Willoughby: Camelot defeat exposes inconvenient St Leger truth
Sunday 23 September 2012
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What a massive disappointment. Camelot’s defeat in the St Leger last week was a dent to his reputation and a blow to the race. The various excuses advanced for him – lack of stamina, a poor ride by Joseph O’Brien – simply don’t stand up to the facts provided by the sectional times.
Just before the half-mile pole, Camelot and Encke, the winner, were similarly positioned towards the rear. Encke’s times for each of the last four furlongs were an estimated 11.5sec, 11.2, 12.2, 12.9 while Camelot’s were 11.5sec, 11.3, 12.4, 12.6.
That is cold, hard data (whatever the limitations of its precise measurement by stopwatch) not the subjective impression of the eye.
Let’s break that down: Encke ran the fastest single furlong (11.2sec for 3f-2f out) and it is therefore likely that he reached a higher maximum speed than Camelot. He simply quickened better than the runner-up who gained ground on him late only as the Godolphin colt paid for the exertions of his race-winning move.
Camelot stayed the Leger trip better than his rivals, but he got his jockey O’Brien into trouble – not the other way round – because he didn’t have the requisite tactical speed.
This is so often the same case with so-called “unlucky” losers and a general misapprehension from which a lot of winning punters profit.
It seems like Camelot goes as fast off the bridle as he does on it. He wins races – whether over the mile of the Guineas or the mile and a half of the Derby – by outstaying and outgalloping his rivals – not by outpacing them.
It didn’t help him that the Leger was slowly-run to the straight, but we may be making a serious mistake if we come up with excuses and don’t give the beautifully bred winner credit: Encke is a very smart colt in his own right.
The interesting thing about Camelot’s defeat is that it underlined an inconvenient truth for racing purists. Every year, the sages berate the connections of smart three-year-olds for swerving the Leger, but the truth is that the race represents a bad risk for prospective stallions: it is a gruelling test which brings the best horses down to a level at which they are vulnerable.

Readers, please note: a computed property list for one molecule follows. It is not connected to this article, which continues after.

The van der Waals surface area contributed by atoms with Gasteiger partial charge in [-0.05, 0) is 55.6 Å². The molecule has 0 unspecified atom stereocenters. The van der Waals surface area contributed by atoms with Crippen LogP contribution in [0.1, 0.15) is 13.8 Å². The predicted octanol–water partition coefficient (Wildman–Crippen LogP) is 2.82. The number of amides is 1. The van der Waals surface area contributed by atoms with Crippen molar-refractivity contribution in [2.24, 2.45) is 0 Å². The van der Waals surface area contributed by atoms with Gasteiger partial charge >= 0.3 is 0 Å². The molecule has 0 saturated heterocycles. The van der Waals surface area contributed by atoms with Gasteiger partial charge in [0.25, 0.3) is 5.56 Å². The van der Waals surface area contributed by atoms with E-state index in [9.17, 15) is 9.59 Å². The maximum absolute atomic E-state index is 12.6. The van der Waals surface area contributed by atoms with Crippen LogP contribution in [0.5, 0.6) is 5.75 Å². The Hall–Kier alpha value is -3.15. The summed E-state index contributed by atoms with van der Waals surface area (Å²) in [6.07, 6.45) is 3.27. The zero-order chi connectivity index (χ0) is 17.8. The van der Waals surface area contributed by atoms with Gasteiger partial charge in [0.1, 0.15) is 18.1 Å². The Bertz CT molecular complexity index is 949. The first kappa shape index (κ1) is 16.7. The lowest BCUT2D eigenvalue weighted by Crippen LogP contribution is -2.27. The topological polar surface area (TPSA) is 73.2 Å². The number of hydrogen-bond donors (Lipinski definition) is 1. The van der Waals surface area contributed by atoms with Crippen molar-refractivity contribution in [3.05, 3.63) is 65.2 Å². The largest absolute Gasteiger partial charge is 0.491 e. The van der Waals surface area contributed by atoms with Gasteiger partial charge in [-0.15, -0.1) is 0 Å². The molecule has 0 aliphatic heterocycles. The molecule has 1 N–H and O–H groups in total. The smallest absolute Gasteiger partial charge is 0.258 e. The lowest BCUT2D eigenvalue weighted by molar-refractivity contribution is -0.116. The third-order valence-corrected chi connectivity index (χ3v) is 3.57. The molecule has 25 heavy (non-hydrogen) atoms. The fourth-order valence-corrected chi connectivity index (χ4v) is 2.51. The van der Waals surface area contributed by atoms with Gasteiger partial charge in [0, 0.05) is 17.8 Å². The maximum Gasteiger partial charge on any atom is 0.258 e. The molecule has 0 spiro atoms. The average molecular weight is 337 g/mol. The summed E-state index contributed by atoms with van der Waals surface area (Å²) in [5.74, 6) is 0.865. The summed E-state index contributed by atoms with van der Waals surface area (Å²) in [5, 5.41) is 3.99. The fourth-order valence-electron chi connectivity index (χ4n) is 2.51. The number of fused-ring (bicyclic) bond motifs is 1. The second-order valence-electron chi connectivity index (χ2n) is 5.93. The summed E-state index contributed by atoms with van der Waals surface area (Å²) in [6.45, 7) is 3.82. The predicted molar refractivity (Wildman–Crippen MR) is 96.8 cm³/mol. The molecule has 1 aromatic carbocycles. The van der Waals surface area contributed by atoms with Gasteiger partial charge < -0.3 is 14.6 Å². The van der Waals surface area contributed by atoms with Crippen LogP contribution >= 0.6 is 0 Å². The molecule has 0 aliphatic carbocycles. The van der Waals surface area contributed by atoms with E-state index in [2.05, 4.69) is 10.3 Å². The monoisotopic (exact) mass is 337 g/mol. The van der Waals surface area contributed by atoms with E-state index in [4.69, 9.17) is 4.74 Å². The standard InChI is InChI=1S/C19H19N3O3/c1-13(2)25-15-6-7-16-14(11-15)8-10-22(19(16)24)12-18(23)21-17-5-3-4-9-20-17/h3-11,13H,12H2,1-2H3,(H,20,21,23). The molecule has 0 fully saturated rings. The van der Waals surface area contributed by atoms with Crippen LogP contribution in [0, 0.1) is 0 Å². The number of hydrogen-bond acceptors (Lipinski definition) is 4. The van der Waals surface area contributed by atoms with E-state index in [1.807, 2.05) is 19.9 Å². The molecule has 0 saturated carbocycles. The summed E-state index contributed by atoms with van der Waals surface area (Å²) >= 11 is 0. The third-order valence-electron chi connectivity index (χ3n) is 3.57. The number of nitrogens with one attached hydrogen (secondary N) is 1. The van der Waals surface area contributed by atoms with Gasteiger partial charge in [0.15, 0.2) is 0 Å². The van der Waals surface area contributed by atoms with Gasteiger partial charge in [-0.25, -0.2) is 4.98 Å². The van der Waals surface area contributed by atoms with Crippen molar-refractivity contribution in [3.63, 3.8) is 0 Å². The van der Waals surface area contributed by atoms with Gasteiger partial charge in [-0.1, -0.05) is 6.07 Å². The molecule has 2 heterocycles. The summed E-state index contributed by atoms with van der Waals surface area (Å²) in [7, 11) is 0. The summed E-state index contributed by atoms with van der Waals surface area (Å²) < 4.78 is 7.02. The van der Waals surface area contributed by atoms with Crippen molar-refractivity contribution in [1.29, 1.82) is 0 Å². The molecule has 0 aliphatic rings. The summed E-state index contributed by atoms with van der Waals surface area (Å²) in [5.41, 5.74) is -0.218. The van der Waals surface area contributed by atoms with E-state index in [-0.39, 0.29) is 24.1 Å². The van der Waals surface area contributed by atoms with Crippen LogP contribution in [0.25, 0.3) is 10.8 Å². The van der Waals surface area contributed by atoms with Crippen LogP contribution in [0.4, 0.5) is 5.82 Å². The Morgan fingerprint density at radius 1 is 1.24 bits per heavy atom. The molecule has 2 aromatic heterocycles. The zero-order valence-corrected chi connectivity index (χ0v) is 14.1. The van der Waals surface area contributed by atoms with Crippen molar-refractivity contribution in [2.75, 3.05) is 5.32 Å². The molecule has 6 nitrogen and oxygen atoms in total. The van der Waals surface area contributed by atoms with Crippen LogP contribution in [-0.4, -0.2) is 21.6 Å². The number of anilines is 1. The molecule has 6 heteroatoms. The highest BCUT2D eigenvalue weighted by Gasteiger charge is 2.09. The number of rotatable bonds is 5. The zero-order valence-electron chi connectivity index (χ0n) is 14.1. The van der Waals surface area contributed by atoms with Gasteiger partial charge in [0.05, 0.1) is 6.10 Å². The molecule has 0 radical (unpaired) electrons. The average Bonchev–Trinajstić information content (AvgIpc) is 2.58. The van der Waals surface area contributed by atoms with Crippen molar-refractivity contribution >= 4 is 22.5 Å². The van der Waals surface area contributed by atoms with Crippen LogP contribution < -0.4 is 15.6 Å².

And, if a top horse like Camelot gets beaten in the Leger, it emboldens the experts to downgrade it.
Before the Leger, Timeform referred to Camelot as a “certainty” with due reason: it is good to hear the Halifax firm stating strong opinions nowadays. But, after the race they took a sharply contrasting tone, casting doubt on the strength of his Derby form.
Timeform’s conviction that Camelot is not as good as everyone thought may be some function of what the Leger does to horses: it magnifies their weaknesses, makes them look bad in defeat, just as breeders have always feared. And it is always the latest piece of evidence that weighs heaviest on the human mind.
At this point, a purist might say: “Good for the Leger that it does this! It brings the light of truth! We should be encouraging breeders to run their Derby winners.”
That’s praiseworthy, I agree, but the Leger has a low upside and a huge downside for the commercially minded – even when you are trying to associate a colt with Nijinsky by winning the Triple Crown.